hungered for a less academic approach, one which would comprehensively relate the details of the case; while nonfiction, I wanted to tell the story more like a novel. And I wanted to do more than just relate a true-to-life melodrama. Since the early 19th century, historians, poets and other writers from eastern Massachusetts have been Boston-centric in their retelling of the colony’s role in the Revolution, to the neglect of many other towns. Worcester’s contribution to the conflict and the events leading up to the opening gunshot looms dramatically larger than the mere 1,800 residents of 1778. I chose the tale of Bathsheba and her murderous lovers as the frame upon which to re-construct Worcester’s significant role in the rebellion.
Was Bathsheba insane?
Playing armchair psychologist from nearly two-and-a-half centuries away is tenuous for a professional; for me, impossible. We can only speculate, and the facts might lend themselves to characterizing Ms. Spooner as imbalanced. She had a sharp temper, and was involved sexually with at least two, and more likely five men, none of whom were her husband. She freely welcomed two enemy prisoners of war into her home, and on occasion, a handsome teenager, in her husband’s presence. Her actions were often erratic. She allowed her two-year-old daughter to touch her husband’s corpse. She jeopardized the future lives of her three surviving children. She lied incessantly. Would we be safe in assuming that she at least exhibited signs of a disordered personality? Although her attorney suggested insanity during the trial, it would take many more decades before such a defence would be admissible in a court of law.
Was teenager Ezra Ross truly guilty? And of what?
This is one of the hardest to answer, and the overall situation perhaps the most poignant of the saga. Age wise, the eighteenth-century freely condemned teenagers. But what exactly was his role? It appears that he had no knowledge of the murderous March 1 plot before that date. He had spent many days before at his Topsfield home (had Bathsheba sent him any letters while there? Given the slow pace of mail, it’s unlikely). He turned up in Brookfield only hours before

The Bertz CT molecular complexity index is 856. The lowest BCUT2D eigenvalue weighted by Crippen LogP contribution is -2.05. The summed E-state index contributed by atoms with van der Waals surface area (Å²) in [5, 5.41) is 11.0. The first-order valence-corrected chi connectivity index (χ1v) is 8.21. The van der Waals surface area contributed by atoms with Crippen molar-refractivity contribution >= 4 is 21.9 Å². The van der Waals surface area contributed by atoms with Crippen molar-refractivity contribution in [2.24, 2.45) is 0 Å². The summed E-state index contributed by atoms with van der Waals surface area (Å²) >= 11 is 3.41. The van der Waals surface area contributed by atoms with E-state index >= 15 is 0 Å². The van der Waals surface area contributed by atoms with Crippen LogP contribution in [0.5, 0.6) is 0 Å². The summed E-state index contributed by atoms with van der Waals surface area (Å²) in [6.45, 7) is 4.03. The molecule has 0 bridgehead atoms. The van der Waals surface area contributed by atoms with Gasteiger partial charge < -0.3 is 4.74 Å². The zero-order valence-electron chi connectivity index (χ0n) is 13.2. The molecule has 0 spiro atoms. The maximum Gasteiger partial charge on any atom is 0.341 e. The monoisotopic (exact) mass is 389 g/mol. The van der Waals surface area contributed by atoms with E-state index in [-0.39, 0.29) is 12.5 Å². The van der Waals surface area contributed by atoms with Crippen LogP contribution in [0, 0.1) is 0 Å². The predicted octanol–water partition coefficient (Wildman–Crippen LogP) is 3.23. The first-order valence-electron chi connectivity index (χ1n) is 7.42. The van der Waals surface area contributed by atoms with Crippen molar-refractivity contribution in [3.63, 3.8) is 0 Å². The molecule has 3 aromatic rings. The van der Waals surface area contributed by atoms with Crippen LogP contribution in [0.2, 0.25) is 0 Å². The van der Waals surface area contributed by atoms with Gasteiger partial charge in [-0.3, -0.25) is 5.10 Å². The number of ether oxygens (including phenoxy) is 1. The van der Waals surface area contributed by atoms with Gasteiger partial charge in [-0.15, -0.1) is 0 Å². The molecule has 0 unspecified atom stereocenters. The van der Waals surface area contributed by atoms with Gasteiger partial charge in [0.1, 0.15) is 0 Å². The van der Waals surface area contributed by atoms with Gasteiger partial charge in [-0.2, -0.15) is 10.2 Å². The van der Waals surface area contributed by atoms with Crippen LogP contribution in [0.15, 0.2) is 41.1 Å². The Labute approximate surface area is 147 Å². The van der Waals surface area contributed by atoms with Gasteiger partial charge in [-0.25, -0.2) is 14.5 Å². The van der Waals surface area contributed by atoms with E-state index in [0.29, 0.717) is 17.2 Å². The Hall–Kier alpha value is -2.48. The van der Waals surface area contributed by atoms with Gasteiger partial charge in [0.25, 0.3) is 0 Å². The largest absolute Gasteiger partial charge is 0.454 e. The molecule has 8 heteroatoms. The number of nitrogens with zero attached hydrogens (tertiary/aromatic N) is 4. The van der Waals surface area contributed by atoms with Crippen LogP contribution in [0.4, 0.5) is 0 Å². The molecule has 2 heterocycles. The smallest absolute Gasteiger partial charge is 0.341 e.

the murder, which he did discuss with the two British men, and Bathsheba. And keeping in mind that weeks earlier he had tried to poison Spooner, and had planned to try again before leaving for Topsfield, his background certainly did not incline the jury to consider his role more leniently.
To read the whole story Andrew’s book is available via the link at the beginning of the story.
Homestead of General Timothy Ruggles, Hardwick, Massachusetts Worcester Art Museum
So far we have looked at Catherine Despard’s life and the demise of her husband, Colonel Edward Marcus Despard, but of course there was a son, John Edward which today’s post will take a brief look at. If you have missed the three articles about Catherine this link here will take you back to the beginning of her story.
But what became their son, John Edward Despard?
If you watched Poldark, you would know that Edward and Catherine had a son, but he didn’t make his appearance into the world until about 1801, whereas in reality he was born in the late 1780’s and joined the army in England. However, there remains a great deal of confusion about his life and his military career.
His grandmother, Sarah confirmed in her will that he was serving as a lieutenant in his Majesty’s East London Regiment, but it’s impossible to make out his middle name. It would make sense for it to have been John, after his famous uncle, General John Despard and his father Edward, but the middle name in his grandmother’s will begins with B, which is of no help at all.
Trying to track down John Edward Despard however, has become somewhat problematic. His grandmother was very specific about his rank and regiment, which I thought would surely simplify things – but no!
In December 1799 a John Edward Despard joined army as an ensign in 62nd Regiment, without purchase, but wasn’t promoted to lieutenant until 1801 i.e., after Sarah’s death. This one listed in the army records, was aged 19 when he joined up, so born c1780.
Having chased this John Edward Despard’s life up hills and down dales, it appears that on 12 May of 1799 he had married a Mary Hilder and was then promoted to lieutenant in 1801. According to his military records, he remained with the same regiment throughout his career, until his death in 1836.
In the letter from Joseph Plymley, mentioned previously, Plymley made specific reference to Edward’s son, who he said, had arrived at Shrewsbury gaol and wishing to see his father. Plymley confirmed the boy had arrived from Ireland upon military duty and was in Shrewsbury to receive volunteers from the Glamorgan Militia, was then heading to South Wales.
Now, we know from John Edward’s military record below, that he sustained an eye injury whilst serving in Ireland. This document of 1828 confirms not only his marriage in 1799, but that they had no children, so I thought I had correct person. His address was given as 50 Britannia Terrace.